‘Seven Foodies Share Their Fondest Navroze And Gudi Padwa Food Memories’, Mid-Day, 18 March 2018
1) It was during the intermission of the English films at Strand Cinema, that 23-year-old T. N. Shanbhag hoped, the audience would browse and buy the books at the stall he set up there in 1948.
2) In 1956, Mr Shanbhag acquired new and spacious premises for the book stall at Dhan Nur building on Phirozeshah Mehta Road, while still maintaining the original counter at the Strand Cinema in Colaba. 3) Phirozeshah Mehta Road, was a relatively recent locality, dominated by insurance companies. Irani and other restaurants were present at every corner. 4) Mr Shanbhag and his staff would go for a ‘single’ (tea) to Bristol Grill nearby. 5) He offered the iconic 20% discount right from the beginning. 6) Mr Shanbhag’s son, Arun, joined the family business from America, sourcing titles that had made it to the top of the charts. 7) His daughter, Vidya, launched branches of the store in Bangalore, Mysore, Hyderabad and Poona, and the mega Strand sale at the Sunderbai Hall in Bombay.
Doors: Strand Book Stall (1956)
15C Dhan Nur, Sir Phirozeshah Mehta Road, Fort.
The iconic Strand Book Stall will shut down today after a 72 year run.
Hersh Acharya captures the last days of the institution.
‘Know All About Mumbai’s 19th-Century Photographic Studios At This Walk’, Mid-Day, 31 January 2018
Infrastructure: Karfule (1938)
25 Sprott Road, Ballard Estate.
In the 1920s and 30s, burglary was rampant at the newly developing district of Ballard Estate, with thieves scaling the drain pipes of the Grand Hotel to steal jewels from the guests’ rooms and terriers persistently barking to alert their masters about armed intruders.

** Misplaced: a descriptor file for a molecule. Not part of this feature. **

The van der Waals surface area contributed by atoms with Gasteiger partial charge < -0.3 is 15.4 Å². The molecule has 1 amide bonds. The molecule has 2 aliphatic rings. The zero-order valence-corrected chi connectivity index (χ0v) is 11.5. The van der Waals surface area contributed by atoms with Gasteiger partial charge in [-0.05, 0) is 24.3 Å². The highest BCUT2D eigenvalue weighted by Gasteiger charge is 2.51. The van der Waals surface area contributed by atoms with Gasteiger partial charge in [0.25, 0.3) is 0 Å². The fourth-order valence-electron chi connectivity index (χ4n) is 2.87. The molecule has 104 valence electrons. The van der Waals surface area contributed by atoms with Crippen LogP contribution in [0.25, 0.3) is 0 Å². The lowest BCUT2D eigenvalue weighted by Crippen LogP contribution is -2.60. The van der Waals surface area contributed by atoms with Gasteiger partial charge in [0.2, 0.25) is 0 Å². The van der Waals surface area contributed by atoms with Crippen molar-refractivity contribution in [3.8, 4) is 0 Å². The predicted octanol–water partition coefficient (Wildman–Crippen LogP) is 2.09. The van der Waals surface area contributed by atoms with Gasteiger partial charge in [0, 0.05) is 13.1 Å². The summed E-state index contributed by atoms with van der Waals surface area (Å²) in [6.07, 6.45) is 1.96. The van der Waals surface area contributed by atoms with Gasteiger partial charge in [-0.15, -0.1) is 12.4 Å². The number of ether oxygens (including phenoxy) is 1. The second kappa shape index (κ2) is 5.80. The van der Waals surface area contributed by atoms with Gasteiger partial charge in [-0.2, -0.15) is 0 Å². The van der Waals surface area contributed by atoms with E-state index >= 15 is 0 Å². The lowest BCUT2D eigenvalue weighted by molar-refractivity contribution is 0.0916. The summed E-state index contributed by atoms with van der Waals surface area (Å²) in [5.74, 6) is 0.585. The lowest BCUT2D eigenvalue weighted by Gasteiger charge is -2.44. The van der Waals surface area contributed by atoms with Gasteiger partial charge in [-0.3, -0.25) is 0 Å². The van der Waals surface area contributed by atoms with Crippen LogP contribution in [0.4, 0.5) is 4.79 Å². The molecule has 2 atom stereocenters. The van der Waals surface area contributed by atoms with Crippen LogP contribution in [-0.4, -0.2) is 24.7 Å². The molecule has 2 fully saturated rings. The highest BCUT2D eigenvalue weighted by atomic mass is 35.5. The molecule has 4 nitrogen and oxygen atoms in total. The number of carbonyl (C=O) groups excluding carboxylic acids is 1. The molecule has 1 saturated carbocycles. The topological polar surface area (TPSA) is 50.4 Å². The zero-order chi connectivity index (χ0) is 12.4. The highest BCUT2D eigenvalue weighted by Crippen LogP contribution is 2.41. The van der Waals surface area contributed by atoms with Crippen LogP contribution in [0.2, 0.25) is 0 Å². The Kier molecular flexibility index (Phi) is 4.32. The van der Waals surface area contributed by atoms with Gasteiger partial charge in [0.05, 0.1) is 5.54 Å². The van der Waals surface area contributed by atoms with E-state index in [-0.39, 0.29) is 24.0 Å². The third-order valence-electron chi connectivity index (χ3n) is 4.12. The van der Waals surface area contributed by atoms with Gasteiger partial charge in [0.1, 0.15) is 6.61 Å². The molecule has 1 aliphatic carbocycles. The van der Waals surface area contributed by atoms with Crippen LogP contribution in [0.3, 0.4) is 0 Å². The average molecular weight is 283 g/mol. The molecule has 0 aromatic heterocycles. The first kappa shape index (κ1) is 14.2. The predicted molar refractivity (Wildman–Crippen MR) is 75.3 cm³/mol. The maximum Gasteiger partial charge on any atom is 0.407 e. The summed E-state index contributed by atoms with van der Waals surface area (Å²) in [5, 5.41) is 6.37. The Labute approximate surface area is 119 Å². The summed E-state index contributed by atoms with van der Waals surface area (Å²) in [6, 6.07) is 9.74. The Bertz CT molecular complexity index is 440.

By the 1970s and 80s, drug addicts had made Ballard Estate their nightly abode, stealing any valuable metal they could find like the brass grills at the Karfule service station. Eventually only one brass grill was left. The proprietor, Kevin Sequeira, decided to paint the grills white, making the original and new indistinguishable to all. Even his son Daniel (pictured above) cannot identify the original!
This was also, possibly, the only instance when white paint was used to good effect at the service station. F. G. Sequeira, the founder, had fought to keep the façade the original Malad Stone, dashing off a letter to the Caltex petroleum company in the 1980s stating that he would not comply with their new regulation of painting service stations white. Caltex stopped supplying fuel to Karfule. F. G. Sequeira maintained his stance but agreed to let Caltex paint the station white at their own cost.
Now when the painters arrive every two years, Daniel ensures that they highlight the Art Deco elements that were expertly designed by architect G. B. Mhatre in the 1930s.
Photos by H. I. Badani, who made sure all the paint was scrapped off the Art Deco heirlooms he recently inherited.
Archives: Season’s Greeting Card (1931)
By the 1840s, Bombay’s ladies had had enough of the tiresome custom of personally inviting female relatives and friends to a wedding in their family, two days before the wedding and again on the morning of the wedding itself!
They decided to send invitation cards to their lady guests instead.
Gentlemen already received letters of invitation. Now households began to receive two sets of invitation cards for the sexes.
And the ladies of the wedding party found themselves less fatigued and with a little more free time to enjoy the festivities.